- If there’s a hung parliament, the sitting PM gets the first chance to see if he can assemble a majority.
- If there’s a hung parliament, the sitting PM remains in post while some sort of arrangement is being made, whether or not that involves him and his party.
Gordon Brown has, very sensibly, waived the first of these. But not the second. David Cameron and Nick Clegg have both said that they want to talk to each other and to others in their parties about what sort of deal they might do, so for Brown to have stepped down already would have undermined all this. It would have either forced Clegg to back Cameron immediately and uncritically, or created an unprecedented vacuum in Number 10.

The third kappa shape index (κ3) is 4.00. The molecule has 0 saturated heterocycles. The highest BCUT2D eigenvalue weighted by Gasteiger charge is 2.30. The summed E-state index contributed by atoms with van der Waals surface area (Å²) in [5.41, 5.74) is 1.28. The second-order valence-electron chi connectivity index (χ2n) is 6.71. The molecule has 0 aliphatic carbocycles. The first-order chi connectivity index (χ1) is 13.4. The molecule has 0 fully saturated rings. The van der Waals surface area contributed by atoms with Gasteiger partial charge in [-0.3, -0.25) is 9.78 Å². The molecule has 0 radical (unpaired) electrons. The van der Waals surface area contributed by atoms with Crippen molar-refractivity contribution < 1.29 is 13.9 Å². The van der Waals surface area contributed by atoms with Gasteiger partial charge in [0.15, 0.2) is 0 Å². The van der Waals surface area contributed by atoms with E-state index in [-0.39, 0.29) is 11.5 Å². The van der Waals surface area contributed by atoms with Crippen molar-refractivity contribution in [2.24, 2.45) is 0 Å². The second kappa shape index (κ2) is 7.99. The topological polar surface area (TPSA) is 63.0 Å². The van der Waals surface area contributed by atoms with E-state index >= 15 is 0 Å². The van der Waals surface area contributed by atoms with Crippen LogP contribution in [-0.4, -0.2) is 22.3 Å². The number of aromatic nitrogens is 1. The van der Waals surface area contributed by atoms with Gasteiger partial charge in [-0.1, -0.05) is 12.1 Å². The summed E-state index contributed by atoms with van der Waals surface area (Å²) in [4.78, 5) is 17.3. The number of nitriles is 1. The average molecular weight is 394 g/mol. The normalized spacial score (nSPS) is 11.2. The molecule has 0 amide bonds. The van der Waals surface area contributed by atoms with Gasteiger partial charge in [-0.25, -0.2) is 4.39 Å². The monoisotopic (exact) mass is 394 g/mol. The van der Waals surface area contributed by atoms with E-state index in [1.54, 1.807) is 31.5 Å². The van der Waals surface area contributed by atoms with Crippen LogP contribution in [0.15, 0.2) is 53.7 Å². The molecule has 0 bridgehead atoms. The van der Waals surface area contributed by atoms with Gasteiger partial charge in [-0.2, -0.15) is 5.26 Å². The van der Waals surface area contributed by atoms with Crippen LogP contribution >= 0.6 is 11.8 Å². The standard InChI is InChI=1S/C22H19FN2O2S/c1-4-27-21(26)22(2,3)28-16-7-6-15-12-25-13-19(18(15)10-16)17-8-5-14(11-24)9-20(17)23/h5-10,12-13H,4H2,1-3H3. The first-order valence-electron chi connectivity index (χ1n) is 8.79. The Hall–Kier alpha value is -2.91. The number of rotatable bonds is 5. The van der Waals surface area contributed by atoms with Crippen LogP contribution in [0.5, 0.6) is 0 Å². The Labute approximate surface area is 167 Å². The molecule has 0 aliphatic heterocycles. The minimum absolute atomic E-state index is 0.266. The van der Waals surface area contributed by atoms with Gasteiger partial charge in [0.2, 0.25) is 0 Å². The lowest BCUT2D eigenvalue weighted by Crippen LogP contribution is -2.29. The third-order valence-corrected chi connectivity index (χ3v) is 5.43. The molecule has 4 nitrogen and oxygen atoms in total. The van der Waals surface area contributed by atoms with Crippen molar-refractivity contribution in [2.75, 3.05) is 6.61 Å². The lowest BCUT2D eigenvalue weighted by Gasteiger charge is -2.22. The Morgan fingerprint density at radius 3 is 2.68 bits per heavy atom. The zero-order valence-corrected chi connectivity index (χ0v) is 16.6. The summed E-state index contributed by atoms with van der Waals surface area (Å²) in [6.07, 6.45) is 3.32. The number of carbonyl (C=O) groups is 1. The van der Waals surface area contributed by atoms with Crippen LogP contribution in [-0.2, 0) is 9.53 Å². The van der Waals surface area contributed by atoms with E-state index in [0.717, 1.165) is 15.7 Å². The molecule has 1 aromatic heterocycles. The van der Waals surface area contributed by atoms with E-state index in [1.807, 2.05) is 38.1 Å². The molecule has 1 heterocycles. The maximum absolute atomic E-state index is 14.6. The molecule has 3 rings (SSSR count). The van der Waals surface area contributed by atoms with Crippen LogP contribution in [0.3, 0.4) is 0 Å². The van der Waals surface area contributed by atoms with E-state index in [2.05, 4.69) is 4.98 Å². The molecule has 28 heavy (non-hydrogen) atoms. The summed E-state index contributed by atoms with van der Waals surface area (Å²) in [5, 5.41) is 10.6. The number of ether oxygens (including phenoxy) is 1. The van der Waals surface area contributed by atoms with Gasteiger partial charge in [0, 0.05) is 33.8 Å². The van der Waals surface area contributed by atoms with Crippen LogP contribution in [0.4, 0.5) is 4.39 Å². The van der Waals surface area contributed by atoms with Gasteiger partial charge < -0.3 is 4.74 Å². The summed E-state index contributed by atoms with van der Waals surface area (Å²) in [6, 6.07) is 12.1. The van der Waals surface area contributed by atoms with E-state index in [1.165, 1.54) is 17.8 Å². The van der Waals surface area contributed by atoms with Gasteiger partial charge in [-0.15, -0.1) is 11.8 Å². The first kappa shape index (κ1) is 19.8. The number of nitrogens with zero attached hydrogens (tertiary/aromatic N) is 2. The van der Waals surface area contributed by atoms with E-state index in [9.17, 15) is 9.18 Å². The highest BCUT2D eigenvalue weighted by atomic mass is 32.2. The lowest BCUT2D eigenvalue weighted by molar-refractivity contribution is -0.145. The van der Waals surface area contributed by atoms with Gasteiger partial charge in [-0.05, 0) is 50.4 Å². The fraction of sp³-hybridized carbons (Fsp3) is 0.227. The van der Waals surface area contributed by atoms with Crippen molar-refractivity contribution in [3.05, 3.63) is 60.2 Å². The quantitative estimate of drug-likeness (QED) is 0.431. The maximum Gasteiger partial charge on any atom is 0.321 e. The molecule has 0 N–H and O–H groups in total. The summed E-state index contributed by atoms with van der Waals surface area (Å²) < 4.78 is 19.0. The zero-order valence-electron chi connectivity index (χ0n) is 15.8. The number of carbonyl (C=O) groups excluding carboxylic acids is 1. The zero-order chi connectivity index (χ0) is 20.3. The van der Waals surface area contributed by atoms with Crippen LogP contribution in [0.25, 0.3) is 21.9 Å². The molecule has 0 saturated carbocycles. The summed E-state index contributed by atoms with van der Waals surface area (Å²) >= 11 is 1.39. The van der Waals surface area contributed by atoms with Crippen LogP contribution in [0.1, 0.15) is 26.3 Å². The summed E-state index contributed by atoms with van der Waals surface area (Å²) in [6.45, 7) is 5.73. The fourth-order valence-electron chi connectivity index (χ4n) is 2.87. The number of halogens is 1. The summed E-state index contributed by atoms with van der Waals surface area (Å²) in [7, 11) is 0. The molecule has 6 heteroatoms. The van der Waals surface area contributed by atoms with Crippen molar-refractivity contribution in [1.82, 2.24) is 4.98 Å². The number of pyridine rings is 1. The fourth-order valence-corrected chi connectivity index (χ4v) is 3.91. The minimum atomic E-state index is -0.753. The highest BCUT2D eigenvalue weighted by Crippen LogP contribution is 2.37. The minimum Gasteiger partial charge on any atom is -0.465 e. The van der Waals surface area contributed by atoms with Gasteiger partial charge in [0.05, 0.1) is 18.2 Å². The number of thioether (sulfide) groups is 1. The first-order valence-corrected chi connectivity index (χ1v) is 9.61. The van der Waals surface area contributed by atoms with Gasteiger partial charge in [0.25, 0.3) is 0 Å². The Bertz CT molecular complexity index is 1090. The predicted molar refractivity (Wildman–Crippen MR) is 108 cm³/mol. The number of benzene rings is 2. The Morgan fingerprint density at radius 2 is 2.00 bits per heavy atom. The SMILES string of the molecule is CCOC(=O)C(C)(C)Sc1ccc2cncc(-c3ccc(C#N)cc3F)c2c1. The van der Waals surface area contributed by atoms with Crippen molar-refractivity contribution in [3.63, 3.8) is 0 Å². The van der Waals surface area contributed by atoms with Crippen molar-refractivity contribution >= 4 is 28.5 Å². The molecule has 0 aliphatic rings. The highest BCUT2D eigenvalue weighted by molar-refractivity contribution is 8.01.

In the next day or two Brown’s not going to sneakily introduce anything remotely resembling a policy. At the moment he’s just a caretaker.
Cameron will almost certainly be PM – if I had to guess, in an arrangement with the Lib Dems that falls short of a full coalition. They disagree on too much and I suspect Clegg knows that a coalition would risk eating his party alive, as well as giving Labour the chance to monopolise opposition.